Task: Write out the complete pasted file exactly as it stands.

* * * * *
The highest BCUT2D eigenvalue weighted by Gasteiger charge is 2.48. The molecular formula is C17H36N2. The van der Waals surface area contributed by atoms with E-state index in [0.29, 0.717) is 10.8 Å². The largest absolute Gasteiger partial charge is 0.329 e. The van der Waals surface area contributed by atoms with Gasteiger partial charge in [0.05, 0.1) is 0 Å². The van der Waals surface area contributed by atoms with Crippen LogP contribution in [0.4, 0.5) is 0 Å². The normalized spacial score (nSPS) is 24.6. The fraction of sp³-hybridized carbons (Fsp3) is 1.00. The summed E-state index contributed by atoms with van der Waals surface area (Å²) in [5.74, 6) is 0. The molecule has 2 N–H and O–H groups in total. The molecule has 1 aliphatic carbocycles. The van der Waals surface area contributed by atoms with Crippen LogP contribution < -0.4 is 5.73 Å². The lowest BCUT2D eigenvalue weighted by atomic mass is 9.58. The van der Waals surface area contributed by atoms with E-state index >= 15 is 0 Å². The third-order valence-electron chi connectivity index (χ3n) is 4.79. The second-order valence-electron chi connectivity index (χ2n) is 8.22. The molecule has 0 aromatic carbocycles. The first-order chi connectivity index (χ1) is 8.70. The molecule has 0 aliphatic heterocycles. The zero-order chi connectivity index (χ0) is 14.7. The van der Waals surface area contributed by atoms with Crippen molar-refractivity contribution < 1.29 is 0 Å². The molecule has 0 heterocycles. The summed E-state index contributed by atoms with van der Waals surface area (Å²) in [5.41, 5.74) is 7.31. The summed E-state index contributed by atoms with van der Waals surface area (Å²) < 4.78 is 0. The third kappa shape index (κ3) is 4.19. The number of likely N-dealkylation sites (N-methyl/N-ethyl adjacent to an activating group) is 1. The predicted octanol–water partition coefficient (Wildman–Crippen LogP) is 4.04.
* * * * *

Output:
The highest BCUT2D eigenvalue weighted by Gasteiger charge is 2.48. The molecular formula is C17H36N2. The van der Waals surface area contributed by atoms with E-state index in [0.29, 0.717) is 10.8 Å². The largest absolute Gasteiger partial charge is 0.329 e. The van der Waals surface area contributed by atoms with Gasteiger partial charge in [0.05, 0.1) is 0 Å². The van der Waals surface area contributed by atoms with Crippen LogP contribution in [0.4, 0.5) is 0 Å². The normalized spacial score (nSPS) is 24.6. The fraction of sp³-hybridized carbons (Fsp3) is 1.00. The summed E-state index contributed by atoms with van der Waals surface area (Å²) in [5.74, 6) is 0. The molecule has 2 N–H and O–H groups in total. The molecule has 1 aliphatic carbocycles. The van der Waals surface area contributed by atoms with Crippen LogP contribution < -0.4 is 5.73 Å². The lowest BCUT2D eigenvalue weighted by atomic mass is 9.58. The van der Waals surface area contributed by atoms with E-state index >= 15 is 0 Å². The third-order valence-electron chi connectivity index (χ3n) is 4.79. The second-order valence-electron chi connectivity index (χ2n) is 8.22. The molecule has 0 aromatic carbocycles. The first-order chi connectivity index (χ1) is 8.70. The molecule has 0 aliphatic heterocycles. The zero-order chi connectivity index (χ0) is 14.7. The van der Waals surface area contributed by atoms with Crippen molar-refractivity contribution < 1.29 is 0 Å². The molecule has 0 heterocycles. The summed E-state index contributed by atoms with van der Waals surface area (Å²) in [5.41, 5.74) is 7.31. The summed E-state index contributed by atoms with van der Waals surface area (Å²) < 4.78 is 0. The third kappa shape index (κ3) is 4.19. The number of likely N-dealkylation sites (N-methyl/N-ethyl adjacent to an activating group) is 1. The predicted octanol–water partition coefficient (Wildman–Crippen LogP) is 4.04.